The Buckeyes are seventh in the nation in points allowed (12.0 points per game) and check in 12th against the run (89.2 yards per game). Against the pass, they are a suitable 30th (182.7), and when you put it all together, you will find a No. 11 national ranking in total defense (271.8 yards per game.)
Those numbers are all in the top two or three in the Big Ten, although those stats tend to be skewed by the varying degrees of competition each team faces in the nonconference season.
Typically, they all shake out by the end of the year, which perhaps not coincidentally is when the Buckeyes would rather render a grade of their performance.
"You can never go by grades," linebacker Ross Homan said. "We need to get better. We saw that from film. A lot of people don't see that. We need to get better is what I'm looking for. We're up to that challenge and (linebackers coach Luke) Fickell has been challenging us."
History does provide an inspiration for trepidation in premature conclusions.
The 2006 Ohio State defense, which had to replace a number of stars from a very successful 2005 group, put together some gaudy statistics through the first 11 games of the season before falling down a notch or two against Michigan and Florida.
Whether that kind of fate remains for this team, one that appears to be headed for some of its biggest challenges in November, but at this point there is no denying the Buckeyes enjoyed a great first half.
While firm grades are hard to pin down in interviews with various Buckeyes, there is at least one consensus: The defensive line had a great first half.
Much of the credit for Ohio State's success against the run goes to the line, which has had its members both stuff opposing ballcarriers themselves and make it easier for teammates to do so.
When it comes to rushing the passer, the Buckeyes have been no slouches, either.
They have posted at least two sacks in every game and are coming off their best performance, a dominating six-sack game against Wisconsin last week.
Perhaps curiously, the only dissenter in the line of people praising the Ohio State defensive front? Defensive lineman Cameron Heyward.
"There's a lot of things we can improve on, and we still have a lot to strive for," Heyward said. "There's a lot of great D-lines out there."
BSB midterm grade: A+
A group with big shoes to fill has done a mostly excellent job so far, but there have been blemishes along the way.
In his first game replacing three-time All-American middle linebacker James Laurinaitis, junior Brian Rolle notched nine tackles, but he and many of his teammates were also a bit bedeviled by the Navy triple-option attack.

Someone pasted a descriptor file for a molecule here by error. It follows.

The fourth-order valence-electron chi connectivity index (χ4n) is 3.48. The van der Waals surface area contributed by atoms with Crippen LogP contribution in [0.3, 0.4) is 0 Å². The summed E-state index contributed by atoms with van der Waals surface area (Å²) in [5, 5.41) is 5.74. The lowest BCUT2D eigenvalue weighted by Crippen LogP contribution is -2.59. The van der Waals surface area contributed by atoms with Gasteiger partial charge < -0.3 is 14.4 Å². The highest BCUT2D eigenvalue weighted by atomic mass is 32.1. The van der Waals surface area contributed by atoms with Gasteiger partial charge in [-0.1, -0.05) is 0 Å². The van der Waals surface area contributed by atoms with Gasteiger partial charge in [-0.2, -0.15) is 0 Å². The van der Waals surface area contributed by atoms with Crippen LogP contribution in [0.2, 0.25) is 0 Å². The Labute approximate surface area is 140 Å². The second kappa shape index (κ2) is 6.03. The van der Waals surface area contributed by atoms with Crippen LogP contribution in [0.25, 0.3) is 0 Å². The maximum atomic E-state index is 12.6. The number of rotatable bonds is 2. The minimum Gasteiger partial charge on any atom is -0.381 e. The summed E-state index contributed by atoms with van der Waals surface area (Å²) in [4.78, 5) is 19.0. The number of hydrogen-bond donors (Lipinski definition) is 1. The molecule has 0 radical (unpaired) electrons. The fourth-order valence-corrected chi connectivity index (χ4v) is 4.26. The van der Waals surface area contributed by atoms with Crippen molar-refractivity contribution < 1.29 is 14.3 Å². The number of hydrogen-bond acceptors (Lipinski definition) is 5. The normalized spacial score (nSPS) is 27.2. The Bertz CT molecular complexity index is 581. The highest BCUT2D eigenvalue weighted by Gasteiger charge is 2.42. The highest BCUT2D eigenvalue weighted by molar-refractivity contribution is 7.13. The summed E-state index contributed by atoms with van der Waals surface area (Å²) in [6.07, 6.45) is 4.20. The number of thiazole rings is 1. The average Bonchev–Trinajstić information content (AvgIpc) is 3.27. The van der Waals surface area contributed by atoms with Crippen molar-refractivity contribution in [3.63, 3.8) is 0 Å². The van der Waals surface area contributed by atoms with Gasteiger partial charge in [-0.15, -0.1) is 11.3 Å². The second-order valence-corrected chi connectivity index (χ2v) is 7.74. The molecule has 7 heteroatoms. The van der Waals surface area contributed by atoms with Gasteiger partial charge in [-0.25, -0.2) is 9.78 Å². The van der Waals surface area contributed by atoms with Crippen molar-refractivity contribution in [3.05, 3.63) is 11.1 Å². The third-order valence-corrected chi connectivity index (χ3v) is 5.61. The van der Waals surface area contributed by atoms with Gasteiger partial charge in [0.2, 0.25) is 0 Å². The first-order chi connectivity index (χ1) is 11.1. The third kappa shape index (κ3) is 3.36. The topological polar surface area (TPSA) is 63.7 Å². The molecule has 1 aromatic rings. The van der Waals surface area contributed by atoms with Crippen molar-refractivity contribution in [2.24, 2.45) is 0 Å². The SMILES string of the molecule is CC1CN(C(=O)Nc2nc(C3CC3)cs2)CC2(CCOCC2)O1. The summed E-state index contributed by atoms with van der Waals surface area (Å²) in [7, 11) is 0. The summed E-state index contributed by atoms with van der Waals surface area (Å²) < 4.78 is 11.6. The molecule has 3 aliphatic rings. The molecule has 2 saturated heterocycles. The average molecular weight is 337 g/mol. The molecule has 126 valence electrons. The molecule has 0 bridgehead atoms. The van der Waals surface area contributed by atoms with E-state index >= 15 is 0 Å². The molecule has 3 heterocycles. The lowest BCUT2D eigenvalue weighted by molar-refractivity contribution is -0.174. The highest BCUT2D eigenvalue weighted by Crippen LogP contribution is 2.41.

Against the Midshipmen, Rolle came up with the last big play the Buckeye defense would need as he intercepted a two-point conversion pass and returned it for two Ohio State points, and he continued his big-play ways a week later when he was all over the field and made eight tackles against USC.
Aside from an interception against Illinois, Rolle has been less of a factor in recent weeks, however, perhaps an indication that opposing teams took notice of his fast start.
On the opposite trajectory is Austin Spitler, the Buckeyes' new Sam linebacker who started the season slowed by a strained calf. He was the target of much criticism from Buckeye fans after his cameo against the Midshipmen, but Spitler's performance has been exemplary since the start of Big Ten play when he has shown a knack for getting in the opposing backfield and controlling the edge against the run.
Then there is Ross Homan. We saved the best for last as the junior and second-year starter is having his best season so far in scarlet and gray.
Homan has excelled all season, making his presence felt against USC with an interception and continuing to play at a high level ever since. He is coming off probably his best game as a Buckeye: 15 tackles, including two sacks, against Wisconsin that earned him Big Ten defensive player of the week honors.
"It's kind of hard to give ourselves a grade," Rolle said. "I just know we have to get better. To put a grade on it,that's not really my job to do. All I can say is we have to keep improving, keep getting better."
BSB midterm grade: B+
Ohio State's defensive backs, another group missing an All-American performer, have been far from a liability so far this season.
Navy slotback Marcus Curry got behind the Buckeye secondary for an 85-yard catch-and-run in the opener, but there have been few yards to be gained against the Scarlet and Gray otherwise.
Ohio State is second in the Big Ten with 10 interceptions, five of which belong to the Buckeye safeties, who have proven almost as adept at scoring points as the have allowing them.
Buckeye defensive backs scored two touchdowns last week and have allowed only four touchdown passes on the year.
Kurt Coleman and Jermale Hines both have a pair of interceptions and have been constant factors in stopping the run as well, while Anderson Russell has excelled at nickel back since the start of conference play after giving up Curry's touchdown and losing his starting spot to Hines.
As far as the corners go, Chimdi Chekwa, Devon Torrence and Andre Amos have made few missteps while collectively replacing Thorpe Award winner Malcolm Jenkins and fellow NFL draftee Donald Washington.
Chekwa lamented the lack of any interceptions for the cornerbacks, though, while giving the group a B.
"Well, we've got to continue to play the defense and do what our coaches tell us to do," Chekwa said. "You might not notice it, but we still make mistakes here and there. We've got to continue to limit those mistakes."
BSB midterm grade: B+